Garbage's Kind Of Ribbon Mics

The band Garbage recorded its first album since 2005, "Not Your Kind of People," with numerous mics, including two Shure KSM313 and KSM353 ribbon microphones.
Author:
Publish date:
Updated on

Niles, IL (April 16, 2012)—The band Garbage recorded its first album since 2005, Not Your Kind of People, with numerous mics, including two Shure KSM313 and KSM353 ribbon microphones.

Image placeholder title

Engineer Billy Bush documented the writing process, recording the sessions and doing the rough mixes. The initial sessions took place at The Pass, a studio the band set up in North Hollywood, while most of the later recordings were done at Bush’s Atwater Village studio, Red Razor Sound.

“I really like the [KSM]313 on guitar cabinets,” says Bush. “Unlike a lot of ribbons, which seem to make things sound kind of dark, the [KSM]313 is full-range, but smooths out the high end in a way that’s really pleasant and natural. I also love the fact that the two sides have distinctly different tone. You put it in front of something and if it’s a little too bright, you spin it around. Or vice versa. It’s kind of like two mics in one.”

Bush’s miking technique for the sessions was less formal than usual. “The whole point was to keep things really loose,” he reports, “so we were looking for a mic that would sound good on a wide range of amps, everything from an 8-watt Fender Champ to an old Silvertone that sounded great in the room, but not if you miked it up close. I probably tried 10 mics on it before the [KSM]313. It was exactly what I wanted—all the transients, no muddiness, and a nice, pleasant high end that doesn’t sound like it’s been shelved.”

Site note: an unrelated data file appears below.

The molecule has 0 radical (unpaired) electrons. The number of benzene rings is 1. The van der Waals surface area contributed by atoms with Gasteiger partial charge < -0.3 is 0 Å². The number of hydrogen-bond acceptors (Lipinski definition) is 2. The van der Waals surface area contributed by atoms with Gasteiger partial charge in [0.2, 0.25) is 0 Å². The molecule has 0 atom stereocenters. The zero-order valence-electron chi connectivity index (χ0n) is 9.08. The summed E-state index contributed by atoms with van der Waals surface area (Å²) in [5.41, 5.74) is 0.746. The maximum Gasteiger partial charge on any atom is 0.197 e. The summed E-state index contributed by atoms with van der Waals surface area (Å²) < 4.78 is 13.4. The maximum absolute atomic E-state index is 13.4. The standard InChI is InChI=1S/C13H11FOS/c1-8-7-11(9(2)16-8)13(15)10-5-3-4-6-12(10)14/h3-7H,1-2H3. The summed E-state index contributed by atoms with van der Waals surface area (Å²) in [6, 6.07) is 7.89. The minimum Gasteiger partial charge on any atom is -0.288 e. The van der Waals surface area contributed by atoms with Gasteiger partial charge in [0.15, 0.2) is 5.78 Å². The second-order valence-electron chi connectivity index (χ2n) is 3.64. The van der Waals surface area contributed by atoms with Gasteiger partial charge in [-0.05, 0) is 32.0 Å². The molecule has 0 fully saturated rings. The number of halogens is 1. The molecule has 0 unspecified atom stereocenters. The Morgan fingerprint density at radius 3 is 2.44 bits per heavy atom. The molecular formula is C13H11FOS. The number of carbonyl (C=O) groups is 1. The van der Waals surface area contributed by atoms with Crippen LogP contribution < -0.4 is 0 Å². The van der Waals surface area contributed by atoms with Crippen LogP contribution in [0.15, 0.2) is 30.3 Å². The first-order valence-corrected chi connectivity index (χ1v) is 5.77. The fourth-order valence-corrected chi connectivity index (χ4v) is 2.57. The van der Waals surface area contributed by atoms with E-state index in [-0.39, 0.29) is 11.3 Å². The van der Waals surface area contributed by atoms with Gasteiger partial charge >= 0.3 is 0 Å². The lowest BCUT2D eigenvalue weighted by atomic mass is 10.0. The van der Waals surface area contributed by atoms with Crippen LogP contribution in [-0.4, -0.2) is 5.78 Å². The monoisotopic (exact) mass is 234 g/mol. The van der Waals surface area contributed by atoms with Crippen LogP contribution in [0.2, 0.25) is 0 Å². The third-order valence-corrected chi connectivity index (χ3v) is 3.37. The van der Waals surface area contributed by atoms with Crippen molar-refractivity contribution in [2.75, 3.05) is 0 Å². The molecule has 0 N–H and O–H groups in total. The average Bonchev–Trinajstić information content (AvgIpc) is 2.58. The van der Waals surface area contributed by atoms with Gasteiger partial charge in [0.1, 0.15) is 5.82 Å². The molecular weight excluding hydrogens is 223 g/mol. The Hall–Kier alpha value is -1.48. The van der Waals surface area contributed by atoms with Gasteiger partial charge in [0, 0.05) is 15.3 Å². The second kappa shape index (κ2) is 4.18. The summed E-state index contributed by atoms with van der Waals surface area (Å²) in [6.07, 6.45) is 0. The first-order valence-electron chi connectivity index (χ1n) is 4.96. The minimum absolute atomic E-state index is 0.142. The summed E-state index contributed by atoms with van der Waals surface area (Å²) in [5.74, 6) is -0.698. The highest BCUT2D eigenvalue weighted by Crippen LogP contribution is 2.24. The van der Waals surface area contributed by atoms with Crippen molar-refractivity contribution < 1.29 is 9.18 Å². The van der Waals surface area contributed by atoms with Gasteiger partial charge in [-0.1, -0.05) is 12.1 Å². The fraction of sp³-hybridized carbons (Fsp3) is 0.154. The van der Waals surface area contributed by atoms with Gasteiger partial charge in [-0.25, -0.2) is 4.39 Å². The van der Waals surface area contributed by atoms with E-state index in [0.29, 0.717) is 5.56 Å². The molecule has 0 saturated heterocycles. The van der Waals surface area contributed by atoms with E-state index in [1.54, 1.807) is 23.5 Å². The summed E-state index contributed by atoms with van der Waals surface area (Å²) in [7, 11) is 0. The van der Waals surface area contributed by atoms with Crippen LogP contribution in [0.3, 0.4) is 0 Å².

Bush also found some creative uses for the bidirectional pickup pattern of the Shure ribbon mics, notably on the drum kit. “One thing I really like about the 313 is that you can use the polar pattern in a way that makes miking a snare drum really fun,” he shares. “It’s small enough that you can position it with the hi-hat in the null and still get a ton of snare on the bright side. You can also position it between the kick and snare, with the low side picking up the kick and the high side picking up snare, which sounds fantastic.”

A Shure vocal mic also made its way into the final mix. “There’s one track called ‘Control’ where Shirley Manson’s scratch vocal, which was sung on a handheld Beta 58, actually ended up on the record,” Bush recalls. “She was just sitting on the couch and said, ‘I’ve got an idea here, let me put this down real quick.’ And when we were mixing the record, which was like a year later, we realized we had never recut the verses. Butch and I soloed it up and listened to it, and the Beta 58 just sounded cool, so it was like–done, awesome!”

Not Your Kind of People is set for a May 14 release on the band’s own Stunvolume Records. Garbage is also planning to tour extensively in 2012, with spring dates in the U.S. and much of June and July in Europe.

Shure Incorporated
www.shure.com